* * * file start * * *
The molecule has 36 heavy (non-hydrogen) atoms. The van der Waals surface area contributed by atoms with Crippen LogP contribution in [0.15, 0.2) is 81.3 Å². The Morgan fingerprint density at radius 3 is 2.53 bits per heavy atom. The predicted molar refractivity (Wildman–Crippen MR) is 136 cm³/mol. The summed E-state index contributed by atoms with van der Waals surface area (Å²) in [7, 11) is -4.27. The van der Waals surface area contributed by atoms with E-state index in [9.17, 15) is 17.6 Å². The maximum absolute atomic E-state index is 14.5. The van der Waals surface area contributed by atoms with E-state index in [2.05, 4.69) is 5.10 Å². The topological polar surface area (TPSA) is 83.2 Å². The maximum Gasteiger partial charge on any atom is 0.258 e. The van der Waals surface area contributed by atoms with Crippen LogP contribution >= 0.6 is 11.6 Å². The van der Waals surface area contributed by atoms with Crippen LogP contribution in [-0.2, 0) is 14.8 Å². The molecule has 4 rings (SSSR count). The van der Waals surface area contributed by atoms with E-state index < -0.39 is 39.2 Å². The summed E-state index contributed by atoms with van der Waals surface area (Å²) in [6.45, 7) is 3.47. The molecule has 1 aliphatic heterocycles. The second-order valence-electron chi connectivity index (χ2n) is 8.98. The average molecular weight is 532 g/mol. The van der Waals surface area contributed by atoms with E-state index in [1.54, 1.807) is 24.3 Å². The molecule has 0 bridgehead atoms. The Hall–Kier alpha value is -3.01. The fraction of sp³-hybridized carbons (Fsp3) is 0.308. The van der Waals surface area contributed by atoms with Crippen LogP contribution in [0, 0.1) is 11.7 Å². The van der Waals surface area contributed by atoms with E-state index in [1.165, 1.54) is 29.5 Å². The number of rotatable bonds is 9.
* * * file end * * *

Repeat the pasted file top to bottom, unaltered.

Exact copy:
The molecule has 36 heavy (non-hydrogen) atoms. The van der Waals surface area contributed by atoms with Crippen LogP contribution in [0.15, 0.2) is 81.3 Å². The Morgan fingerprint density at radius 3 is 2.53 bits per heavy atom. The predicted molar refractivity (Wildman–Crippen MR) is 136 cm³/mol. The summed E-state index contributed by atoms with van der Waals surface area (Å²) in [7, 11) is -4.27. The van der Waals surface area contributed by atoms with E-state index in [9.17, 15) is 17.6 Å². The maximum absolute atomic E-state index is 14.5. The van der Waals surface area contributed by atoms with E-state index in [2.05, 4.69) is 5.10 Å². The topological polar surface area (TPSA) is 83.2 Å². The maximum Gasteiger partial charge on any atom is 0.258 e. The van der Waals surface area contributed by atoms with Crippen LogP contribution >= 0.6 is 11.6 Å². The van der Waals surface area contributed by atoms with Crippen LogP contribution in [-0.2, 0) is 14.8 Å². The molecule has 4 rings (SSSR count). The van der Waals surface area contributed by atoms with E-state index < -0.39 is 39.2 Å². The summed E-state index contributed by atoms with van der Waals surface area (Å²) in [6.45, 7) is 3.47. The molecule has 1 aliphatic heterocycles. The second-order valence-electron chi connectivity index (χ2n) is 8.98. The average molecular weight is 532 g/mol. The van der Waals surface area contributed by atoms with E-state index in [1.54, 1.807) is 24.3 Å². The molecule has 0 bridgehead atoms. The Hall–Kier alpha value is -3.01. The fraction of sp³-hybridized carbons (Fsp3) is 0.308. The van der Waals surface area contributed by atoms with Crippen LogP contribution in [0, 0.1) is 11.7 Å². The van der Waals surface area contributed by atoms with E-state index in [1.165, 1.54) is 29.5 Å². The number of rotatable bonds is 9.